Wednesday, June 23, 2010

The Hundo

Last weekend I got the opportunity to shoot the Bailey Hundo for Mountain Flyer Magazine.  This was a race that had started out as a group ride and exploded into a happening 100 mile endurance race with the racer limit set at 150 invitees.  Dave Weins, Travis Brown, JHK, Sonya Looney, Ezster Horanyi, and a host of other super fast folks spent the first half of the day ripping the killer single track around between Bailey, Buffalo Creek, and Deckers, and the second half of the day climbing back up to Bailey on a brutal climb up Stoney Pass Road.

Jason Bertolacci of Colorado Mountain Bike Association dialed me in on following the race in my car which was crucial, as I needed to know when the leaders would be coming through certain sections of the course.  I definitely felt like I needed to do some scouting too (read: ride single track) so I spent five hours on the clock the day before the race.  It was good: really good.  So Luckily, with a lot of hustling, I was able to catch the leaders in three or four places throughout the single track portion of the race.

After that, I drove to the long dirt road climb but the first four riders had already gone up the road and I wanted to shoot a bunch of stuff on the way up the climb. It was a pretty awesome sight to watch these guys and gals work their way up through the burned out wasteland and finally into the trees at the top of the pass.  I ended up shooting racers in about 5th thru 30th places as I leapfrogged them up the pass for a couple hours.  There were some epic battles going on as each rider struggled with the conditions in their own way.

I knew quite a few people in the race, and one of my oldest racing buddies, Jason Stubbe was sitting in 20th place or so though out the race.  40 miles into the single track section I had ridden my bike a few miles out onto the Colorado Trail to shoot.  Stubbe came by and I was screaming and yelling at him telling him he was doing great.  He stopped for a minute and I helped him refill his camelback and grab a bite to eat. He was off down the trail  "I feel good."

A couple hours later I'm half way up Stoney Pass Road and I know he should be coming up soon. I should have a cooler full of food but I literally have 1 small bottle of water and a cinnamon roll in my car.  Ill prepared for hand-ups and for shooting all day.  I'm parked at the top of a particularly steep section that climbs and turns into a stiff headwind, mile 85 or so.

Here comes Stubbe, I know the way he rides his bike, I've ridden with him for hundreds if not thousands of hours.   He's hurting, I can tell.  But he's still holding the same place he was 40 miles ago, sick.  I yell down the road to him, "Stubbe!!  I've got stuff for you!!."  Not really, that is besides the 12 ounces of water and most of a cinnamon roll.  He pulls up and gets off the bike and grabs a bit of shade from a tree.  After drinking the water he grabs the cinnamon roll and picks up his bike asking me were we are.  I don't know, maybe near the top?  He slowly pedals off eating the roll.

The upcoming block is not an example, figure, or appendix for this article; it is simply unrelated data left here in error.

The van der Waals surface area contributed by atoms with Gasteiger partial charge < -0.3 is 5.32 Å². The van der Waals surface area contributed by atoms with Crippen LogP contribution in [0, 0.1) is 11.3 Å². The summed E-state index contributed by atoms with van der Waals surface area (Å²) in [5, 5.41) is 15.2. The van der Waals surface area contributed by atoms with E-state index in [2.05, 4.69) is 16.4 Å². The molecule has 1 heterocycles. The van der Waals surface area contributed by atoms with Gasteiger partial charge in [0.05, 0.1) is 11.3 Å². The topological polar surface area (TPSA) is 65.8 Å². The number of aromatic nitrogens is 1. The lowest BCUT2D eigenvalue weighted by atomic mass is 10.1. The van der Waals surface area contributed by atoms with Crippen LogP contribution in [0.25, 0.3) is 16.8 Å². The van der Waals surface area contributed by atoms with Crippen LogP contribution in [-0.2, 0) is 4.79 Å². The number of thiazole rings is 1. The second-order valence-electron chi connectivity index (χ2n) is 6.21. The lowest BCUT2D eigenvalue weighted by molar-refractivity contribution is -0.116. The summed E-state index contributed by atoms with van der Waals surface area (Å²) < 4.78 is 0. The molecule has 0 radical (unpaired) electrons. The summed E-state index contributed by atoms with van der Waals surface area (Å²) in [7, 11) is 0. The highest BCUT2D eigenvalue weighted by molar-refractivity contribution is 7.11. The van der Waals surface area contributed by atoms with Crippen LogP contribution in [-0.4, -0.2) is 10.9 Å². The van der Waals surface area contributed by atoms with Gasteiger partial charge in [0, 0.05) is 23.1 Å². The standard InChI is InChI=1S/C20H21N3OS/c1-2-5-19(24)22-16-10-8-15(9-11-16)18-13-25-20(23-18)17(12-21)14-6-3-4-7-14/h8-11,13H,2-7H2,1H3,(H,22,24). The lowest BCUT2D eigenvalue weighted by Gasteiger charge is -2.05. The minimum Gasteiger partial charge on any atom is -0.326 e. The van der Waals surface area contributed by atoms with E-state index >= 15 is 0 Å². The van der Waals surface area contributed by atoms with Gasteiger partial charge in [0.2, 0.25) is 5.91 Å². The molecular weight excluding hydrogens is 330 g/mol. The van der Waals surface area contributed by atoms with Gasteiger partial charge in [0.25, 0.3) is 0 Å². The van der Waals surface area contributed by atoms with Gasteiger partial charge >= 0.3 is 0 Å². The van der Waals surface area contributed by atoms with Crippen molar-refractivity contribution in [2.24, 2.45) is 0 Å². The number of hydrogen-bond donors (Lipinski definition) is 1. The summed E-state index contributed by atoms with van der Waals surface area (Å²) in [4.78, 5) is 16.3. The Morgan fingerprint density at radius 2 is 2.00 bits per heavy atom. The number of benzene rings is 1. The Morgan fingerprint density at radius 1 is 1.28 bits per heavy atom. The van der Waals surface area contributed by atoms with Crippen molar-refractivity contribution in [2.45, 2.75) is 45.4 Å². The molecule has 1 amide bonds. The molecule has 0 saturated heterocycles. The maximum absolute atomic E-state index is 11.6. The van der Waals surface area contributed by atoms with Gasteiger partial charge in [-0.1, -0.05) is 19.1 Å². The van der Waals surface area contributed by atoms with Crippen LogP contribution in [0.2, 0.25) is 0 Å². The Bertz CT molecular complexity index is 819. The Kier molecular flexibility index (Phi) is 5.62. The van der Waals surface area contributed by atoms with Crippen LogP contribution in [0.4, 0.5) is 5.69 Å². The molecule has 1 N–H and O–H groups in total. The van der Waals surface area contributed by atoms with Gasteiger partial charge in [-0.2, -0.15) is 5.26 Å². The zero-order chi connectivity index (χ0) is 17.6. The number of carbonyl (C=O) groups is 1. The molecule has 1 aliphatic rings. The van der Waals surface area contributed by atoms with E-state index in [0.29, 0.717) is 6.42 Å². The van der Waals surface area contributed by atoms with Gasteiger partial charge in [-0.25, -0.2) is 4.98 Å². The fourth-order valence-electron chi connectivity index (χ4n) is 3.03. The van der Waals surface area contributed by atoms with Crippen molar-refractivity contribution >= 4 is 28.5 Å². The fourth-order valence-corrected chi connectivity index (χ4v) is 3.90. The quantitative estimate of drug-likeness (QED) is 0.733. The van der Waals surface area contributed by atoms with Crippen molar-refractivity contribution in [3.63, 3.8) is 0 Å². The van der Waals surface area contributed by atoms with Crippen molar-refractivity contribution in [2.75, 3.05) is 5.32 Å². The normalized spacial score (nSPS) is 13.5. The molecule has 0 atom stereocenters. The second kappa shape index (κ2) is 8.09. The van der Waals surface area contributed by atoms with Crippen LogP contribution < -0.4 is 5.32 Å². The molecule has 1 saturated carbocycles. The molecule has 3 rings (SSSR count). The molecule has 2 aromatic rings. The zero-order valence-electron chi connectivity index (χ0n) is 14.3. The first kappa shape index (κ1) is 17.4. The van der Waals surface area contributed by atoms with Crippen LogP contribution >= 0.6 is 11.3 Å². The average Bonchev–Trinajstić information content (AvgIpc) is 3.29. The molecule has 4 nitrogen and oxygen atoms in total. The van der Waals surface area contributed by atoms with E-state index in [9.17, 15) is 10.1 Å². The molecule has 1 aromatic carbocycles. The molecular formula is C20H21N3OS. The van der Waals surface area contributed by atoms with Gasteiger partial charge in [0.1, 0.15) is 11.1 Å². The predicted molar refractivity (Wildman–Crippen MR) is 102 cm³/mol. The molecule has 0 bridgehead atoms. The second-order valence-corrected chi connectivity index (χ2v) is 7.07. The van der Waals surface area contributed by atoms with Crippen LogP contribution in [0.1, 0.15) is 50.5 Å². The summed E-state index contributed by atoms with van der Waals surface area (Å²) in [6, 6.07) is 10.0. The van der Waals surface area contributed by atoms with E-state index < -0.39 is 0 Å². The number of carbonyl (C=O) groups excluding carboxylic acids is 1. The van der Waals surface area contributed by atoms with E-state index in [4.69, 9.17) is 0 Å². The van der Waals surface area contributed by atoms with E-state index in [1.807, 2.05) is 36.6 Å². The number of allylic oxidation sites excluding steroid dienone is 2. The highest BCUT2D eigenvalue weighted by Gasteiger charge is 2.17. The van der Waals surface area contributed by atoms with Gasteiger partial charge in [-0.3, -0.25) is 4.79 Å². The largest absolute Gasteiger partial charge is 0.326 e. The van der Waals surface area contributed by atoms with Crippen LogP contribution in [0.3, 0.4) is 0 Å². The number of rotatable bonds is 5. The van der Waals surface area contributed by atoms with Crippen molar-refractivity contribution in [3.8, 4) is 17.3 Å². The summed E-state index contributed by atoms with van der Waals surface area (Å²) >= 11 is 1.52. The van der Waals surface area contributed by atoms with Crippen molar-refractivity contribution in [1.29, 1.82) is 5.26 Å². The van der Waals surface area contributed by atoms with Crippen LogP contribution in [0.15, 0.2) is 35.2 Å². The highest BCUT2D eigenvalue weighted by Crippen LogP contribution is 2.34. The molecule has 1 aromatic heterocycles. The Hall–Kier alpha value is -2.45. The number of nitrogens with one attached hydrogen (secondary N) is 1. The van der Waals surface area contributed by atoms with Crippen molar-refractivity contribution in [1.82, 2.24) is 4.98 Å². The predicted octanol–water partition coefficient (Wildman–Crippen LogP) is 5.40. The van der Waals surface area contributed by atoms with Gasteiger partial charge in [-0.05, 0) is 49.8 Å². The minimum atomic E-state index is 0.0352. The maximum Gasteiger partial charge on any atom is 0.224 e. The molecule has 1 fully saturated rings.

Turns out we aren't that close to the top.  After the finish he told me the cinnamon roll saved his life;  I believe it.  Stubbe ended up finishing 23rd overall, pretty damn fast for a guy that works his ass off building houses during the week!  Anyway, Good times and suffering were had by all.  Definitely check out the trail system in the Bailey area, lots of excellent single track!

Thursday, June 3, 2010

Down for the Count; Groveling at the Growler

What a great weekend in good ole' Gunrack.  Wiensey was at it again, throwing 300 or more folks out into Hartman Rocks for some classic single track amongst the sage and rock.  It's a deceivingly brutal 64 miles that gives riders no quarter.  Up, down, around; with little time for physical or mental rest, the course is constantly dealing out another challenge.

My race was a race to implosion as I hammered my way into oblivion.  Some sort of volatile mixture in my stomach had me puking out at skull pass on the first lap, spraying myself all over my right arm and leg multiple times.  After this pleasant incident,  I could not hold down any food or water, specially at the pace I was riding.  I finished my first lap in about 3:15, too fast for my own good.  By the time I set out for my second lap I knew I was headed to a bad place.  I was getting goose bumps and chills yet it was 70 degrees and sunny.  I was getting some liquids down but things were not settling in the belly well.

After skull pass on the second lap I pulled into the aid station for some shade and a coke.  No sooner had I snapped open the pop top of the coke than up came all that I had drunk in the last hour or so.  Spraying of the sage commenced for a few minutes.  The aid station volunteers no doubt enjoyed my suffering.  Violent chills and uncontrollable shakes began.  Twenty minutes later I was no better off, and about to have one of the course workers check me out, when Sally, an EMT working the station came over.  She said she had been watching me and I didn't look so good.  I said I must look as bad as I feel.  She took my vitals and blood sugar count and told me I was done for the day.

Weinsey happened to be out at skull resupplying the water so he gave me a ride back to the front side where an ambulance met me to check my vitals once again.  Seeing some improvement and the fact that once I stopped riding, I was eventually able to get some liquids down, they set me free to wallow in my sorrow.

Regardless of this heinous experience, it was a great weekend for a great race.  I am looking forward to completing the Full Growler next year, after a trip back to the drawing board that is.